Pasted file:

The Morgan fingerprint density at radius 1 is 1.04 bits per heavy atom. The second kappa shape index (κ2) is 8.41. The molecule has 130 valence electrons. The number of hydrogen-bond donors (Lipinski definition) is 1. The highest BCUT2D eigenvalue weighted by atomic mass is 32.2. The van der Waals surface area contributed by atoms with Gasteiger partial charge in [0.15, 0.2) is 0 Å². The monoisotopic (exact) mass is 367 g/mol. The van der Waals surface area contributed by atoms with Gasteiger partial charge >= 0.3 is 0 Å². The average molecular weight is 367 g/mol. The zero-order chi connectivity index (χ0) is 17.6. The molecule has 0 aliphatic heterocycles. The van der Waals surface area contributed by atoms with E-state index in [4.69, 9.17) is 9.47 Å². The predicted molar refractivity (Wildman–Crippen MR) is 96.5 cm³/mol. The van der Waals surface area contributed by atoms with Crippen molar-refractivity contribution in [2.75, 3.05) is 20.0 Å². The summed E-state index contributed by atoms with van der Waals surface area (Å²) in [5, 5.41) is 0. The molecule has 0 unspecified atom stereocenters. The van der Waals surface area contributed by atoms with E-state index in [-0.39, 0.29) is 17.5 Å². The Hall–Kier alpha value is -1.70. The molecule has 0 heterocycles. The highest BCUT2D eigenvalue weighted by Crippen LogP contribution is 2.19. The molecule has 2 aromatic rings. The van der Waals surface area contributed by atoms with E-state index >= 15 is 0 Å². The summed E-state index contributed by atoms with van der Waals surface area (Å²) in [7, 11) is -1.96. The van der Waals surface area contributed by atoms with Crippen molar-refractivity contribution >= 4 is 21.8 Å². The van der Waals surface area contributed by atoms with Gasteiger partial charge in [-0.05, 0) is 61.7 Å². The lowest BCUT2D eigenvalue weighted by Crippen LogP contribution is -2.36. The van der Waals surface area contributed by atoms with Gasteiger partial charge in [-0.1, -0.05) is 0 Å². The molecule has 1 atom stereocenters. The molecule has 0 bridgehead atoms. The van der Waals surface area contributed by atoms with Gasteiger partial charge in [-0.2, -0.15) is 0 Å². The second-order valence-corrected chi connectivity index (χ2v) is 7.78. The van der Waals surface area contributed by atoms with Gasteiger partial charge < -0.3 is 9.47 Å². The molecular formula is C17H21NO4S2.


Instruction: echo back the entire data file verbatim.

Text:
The Morgan fingerprint density at radius 1 is 1.04 bits per heavy atom. The second kappa shape index (κ2) is 8.41. The molecule has 130 valence electrons. The number of hydrogen-bond donors (Lipinski definition) is 1. The highest BCUT2D eigenvalue weighted by atomic mass is 32.2. The van der Waals surface area contributed by atoms with Gasteiger partial charge in [0.15, 0.2) is 0 Å². The monoisotopic (exact) mass is 367 g/mol. The van der Waals surface area contributed by atoms with Gasteiger partial charge >= 0.3 is 0 Å². The average molecular weight is 367 g/mol. The zero-order chi connectivity index (χ0) is 17.6. The molecule has 0 aliphatic heterocycles. The van der Waals surface area contributed by atoms with E-state index in [4.69, 9.17) is 9.47 Å². The predicted molar refractivity (Wildman–Crippen MR) is 96.5 cm³/mol. The van der Waals surface area contributed by atoms with Crippen molar-refractivity contribution in [2.75, 3.05) is 20.0 Å². The summed E-state index contributed by atoms with van der Waals surface area (Å²) in [5, 5.41) is 0. The molecule has 0 unspecified atom stereocenters. The van der Waals surface area contributed by atoms with E-state index in [-0.39, 0.29) is 17.5 Å². The Hall–Kier alpha value is -1.70. The molecule has 0 heterocycles. The highest BCUT2D eigenvalue weighted by Crippen LogP contribution is 2.19. The molecule has 2 aromatic rings. The van der Waals surface area contributed by atoms with E-state index >= 15 is 0 Å². The summed E-state index contributed by atoms with van der Waals surface area (Å²) in [7, 11) is -1.96. The van der Waals surface area contributed by atoms with Crippen molar-refractivity contribution >= 4 is 21.8 Å². The van der Waals surface area contributed by atoms with Gasteiger partial charge in [-0.05, 0) is 61.7 Å². The lowest BCUT2D eigenvalue weighted by Crippen LogP contribution is -2.36. The van der Waals surface area contributed by atoms with Gasteiger partial charge in [-0.1, -0.05) is 0 Å². The molecule has 1 atom stereocenters. The molecule has 0 bridgehead atoms. The van der Waals surface area contributed by atoms with Gasteiger partial charge in [-0.2, -0.15) is 0 Å². The second-order valence-corrected chi connectivity index (χ2v) is 7.78. The van der Waals surface area contributed by atoms with Gasteiger partial charge < -0.3 is 9.47 Å². The molecular formula is C17H21NO4S2.